[Ads-l] US slang with British origins?

Stephen Goranson goranson at DUKE.EDU
Sat May 12 05:20:34 EDT 2018


Well, there's "kibosh," from London, England, circa 1830, in current American slang.


Origin of kibosh /

Gerald Leonard Cohen;  Stephen Goranson;  Matthew Little

2018, ©2018
English [Book]  Book viii, 161 pages : illustrations ; 23 cm.
ISBN: 9781138628953 1138628956



Stephen G.


On Sat, May 12, 2018 at 12:13 AM, GEOFFREY NUNBERG <nunbergg at gmail.com> wrote:
> Mencken wrote, "It is most unusual for an English neologism to be taken up in this country, and when it is, it is only by a small class, mainly made up of conscious Anglomaniacs. To the common people everything English, whether an article of dress, a social custom or a word or phrase has what James M. Cain has called 'a somewhat pansy cast.' That is to say, it is regarded as affected, effeminate and ridiculous.”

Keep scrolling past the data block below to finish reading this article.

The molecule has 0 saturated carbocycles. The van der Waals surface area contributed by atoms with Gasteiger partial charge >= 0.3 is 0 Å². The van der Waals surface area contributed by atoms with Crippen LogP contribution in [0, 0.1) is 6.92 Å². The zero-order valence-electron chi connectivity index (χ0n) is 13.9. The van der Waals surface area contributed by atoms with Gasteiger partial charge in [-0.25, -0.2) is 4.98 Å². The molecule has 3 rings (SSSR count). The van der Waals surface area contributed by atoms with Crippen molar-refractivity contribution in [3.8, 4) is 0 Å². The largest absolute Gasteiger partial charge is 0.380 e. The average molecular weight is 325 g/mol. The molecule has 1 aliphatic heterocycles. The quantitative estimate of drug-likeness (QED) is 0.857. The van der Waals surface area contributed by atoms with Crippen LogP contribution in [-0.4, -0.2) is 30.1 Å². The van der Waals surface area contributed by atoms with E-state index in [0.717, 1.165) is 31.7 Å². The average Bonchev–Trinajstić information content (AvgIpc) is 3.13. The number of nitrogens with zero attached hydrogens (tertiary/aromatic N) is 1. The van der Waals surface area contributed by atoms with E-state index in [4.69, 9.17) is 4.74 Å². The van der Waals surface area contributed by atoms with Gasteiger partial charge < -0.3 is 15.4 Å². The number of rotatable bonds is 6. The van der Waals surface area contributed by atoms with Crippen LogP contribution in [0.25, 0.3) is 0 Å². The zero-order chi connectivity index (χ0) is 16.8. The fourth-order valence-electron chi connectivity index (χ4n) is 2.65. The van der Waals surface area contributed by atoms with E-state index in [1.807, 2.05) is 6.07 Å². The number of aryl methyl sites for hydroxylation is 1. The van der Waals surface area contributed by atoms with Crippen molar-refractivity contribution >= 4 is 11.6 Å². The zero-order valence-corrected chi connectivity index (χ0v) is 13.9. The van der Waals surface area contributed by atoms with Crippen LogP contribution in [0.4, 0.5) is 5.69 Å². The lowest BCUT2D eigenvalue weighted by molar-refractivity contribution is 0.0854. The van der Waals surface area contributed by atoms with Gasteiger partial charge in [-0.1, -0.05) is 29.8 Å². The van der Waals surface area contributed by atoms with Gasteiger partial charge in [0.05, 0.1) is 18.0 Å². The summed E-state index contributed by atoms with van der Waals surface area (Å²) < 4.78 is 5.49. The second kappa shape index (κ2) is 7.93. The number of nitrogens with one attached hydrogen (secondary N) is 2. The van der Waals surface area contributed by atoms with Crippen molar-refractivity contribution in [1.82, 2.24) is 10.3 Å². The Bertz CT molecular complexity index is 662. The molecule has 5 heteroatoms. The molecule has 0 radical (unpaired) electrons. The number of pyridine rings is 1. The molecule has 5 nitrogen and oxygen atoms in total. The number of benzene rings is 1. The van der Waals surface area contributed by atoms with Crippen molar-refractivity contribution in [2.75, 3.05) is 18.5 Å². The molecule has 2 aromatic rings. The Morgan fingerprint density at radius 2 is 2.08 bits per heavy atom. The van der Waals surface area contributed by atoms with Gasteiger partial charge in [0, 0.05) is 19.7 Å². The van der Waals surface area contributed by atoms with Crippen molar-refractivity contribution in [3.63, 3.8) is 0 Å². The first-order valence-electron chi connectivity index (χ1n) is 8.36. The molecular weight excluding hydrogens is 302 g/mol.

>
> That was then, of course, but I have to say I’m hard put to come up with examples of current American slang that began their lives as Britishisms, in the way that Americanisms like “awesome” and “you guys” have naturalized as slang in the UK.
>
> Geoff
>
> Geoffrey Nunberg
> School of Information,
> University of California, Berkeley
> Berkeley, CA 94720-4600
>
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